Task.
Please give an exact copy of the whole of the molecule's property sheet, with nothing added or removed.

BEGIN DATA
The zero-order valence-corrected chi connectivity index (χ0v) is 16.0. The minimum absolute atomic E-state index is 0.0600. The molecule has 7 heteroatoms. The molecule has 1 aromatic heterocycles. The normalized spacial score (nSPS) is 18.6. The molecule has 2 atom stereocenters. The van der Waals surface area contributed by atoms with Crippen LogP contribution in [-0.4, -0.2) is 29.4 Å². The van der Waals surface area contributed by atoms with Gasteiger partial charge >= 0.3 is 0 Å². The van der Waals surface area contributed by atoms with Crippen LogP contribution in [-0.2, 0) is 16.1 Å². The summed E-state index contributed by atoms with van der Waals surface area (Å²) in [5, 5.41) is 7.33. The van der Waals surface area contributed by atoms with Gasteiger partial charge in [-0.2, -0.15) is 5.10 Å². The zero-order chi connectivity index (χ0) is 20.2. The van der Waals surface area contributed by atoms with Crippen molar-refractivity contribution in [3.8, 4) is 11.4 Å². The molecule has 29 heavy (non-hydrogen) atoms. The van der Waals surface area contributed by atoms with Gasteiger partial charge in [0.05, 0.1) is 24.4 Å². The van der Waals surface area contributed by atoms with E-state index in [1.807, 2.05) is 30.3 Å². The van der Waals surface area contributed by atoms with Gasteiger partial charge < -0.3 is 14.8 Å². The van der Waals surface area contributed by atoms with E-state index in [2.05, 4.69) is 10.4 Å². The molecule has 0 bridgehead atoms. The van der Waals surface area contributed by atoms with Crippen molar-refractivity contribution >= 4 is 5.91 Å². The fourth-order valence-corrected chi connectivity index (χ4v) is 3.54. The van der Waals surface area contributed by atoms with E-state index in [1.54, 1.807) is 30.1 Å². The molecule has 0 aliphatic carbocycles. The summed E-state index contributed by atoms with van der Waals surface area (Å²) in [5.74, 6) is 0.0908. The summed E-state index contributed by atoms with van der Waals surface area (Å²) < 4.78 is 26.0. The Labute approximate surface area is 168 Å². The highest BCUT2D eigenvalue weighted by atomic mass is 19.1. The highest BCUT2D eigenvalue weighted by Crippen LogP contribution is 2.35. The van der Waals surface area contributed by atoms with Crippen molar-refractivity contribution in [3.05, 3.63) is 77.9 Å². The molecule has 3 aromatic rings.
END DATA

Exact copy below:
The zero-order valence-corrected chi connectivity index (χ0v) is 16.0. The minimum absolute atomic E-state index is 0.0600. The molecule has 7 heteroatoms. The molecule has 1 aromatic heterocycles. The normalized spacial score (nSPS) is 18.6. The molecule has 2 atom stereocenters. The van der Waals surface area contributed by atoms with Crippen LogP contribution in [-0.4, -0.2) is 29.4 Å². The van der Waals surface area contributed by atoms with Gasteiger partial charge >= 0.3 is 0 Å². The van der Waals surface area contributed by atoms with Crippen LogP contribution in [-0.2, 0) is 16.1 Å². The summed E-state index contributed by atoms with van der Waals surface area (Å²) in [5, 5.41) is 7.33. The van der Waals surface area contributed by atoms with Gasteiger partial charge in [-0.2, -0.15) is 5.10 Å². The zero-order chi connectivity index (χ0) is 20.2. The van der Waals surface area contributed by atoms with Crippen molar-refractivity contribution in [3.8, 4) is 11.4 Å². The molecule has 29 heavy (non-hydrogen) atoms. The van der Waals surface area contributed by atoms with Gasteiger partial charge in [0.05, 0.1) is 24.4 Å². The van der Waals surface area contributed by atoms with E-state index in [1.807, 2.05) is 30.3 Å². The van der Waals surface area contributed by atoms with Gasteiger partial charge < -0.3 is 14.8 Å². The van der Waals surface area contributed by atoms with E-state index in [2.05, 4.69) is 10.4 Å². The molecule has 0 bridgehead atoms. The van der Waals surface area contributed by atoms with Crippen molar-refractivity contribution >= 4 is 5.91 Å². The fourth-order valence-corrected chi connectivity index (χ4v) is 3.54. The van der Waals surface area contributed by atoms with E-state index in [1.54, 1.807) is 30.1 Å². The molecule has 0 aliphatic carbocycles. The summed E-state index contributed by atoms with van der Waals surface area (Å²) in [5.74, 6) is 0.0908. The summed E-state index contributed by atoms with van der Waals surface area (Å²) < 4.78 is 26.0. The Labute approximate surface area is 168 Å². The highest BCUT2D eigenvalue weighted by atomic mass is 19.1. The highest BCUT2D eigenvalue weighted by Crippen LogP contribution is 2.35. The van der Waals surface area contributed by atoms with Crippen molar-refractivity contribution in [3.05, 3.63) is 77.9 Å². The molecule has 3 aromatic rings.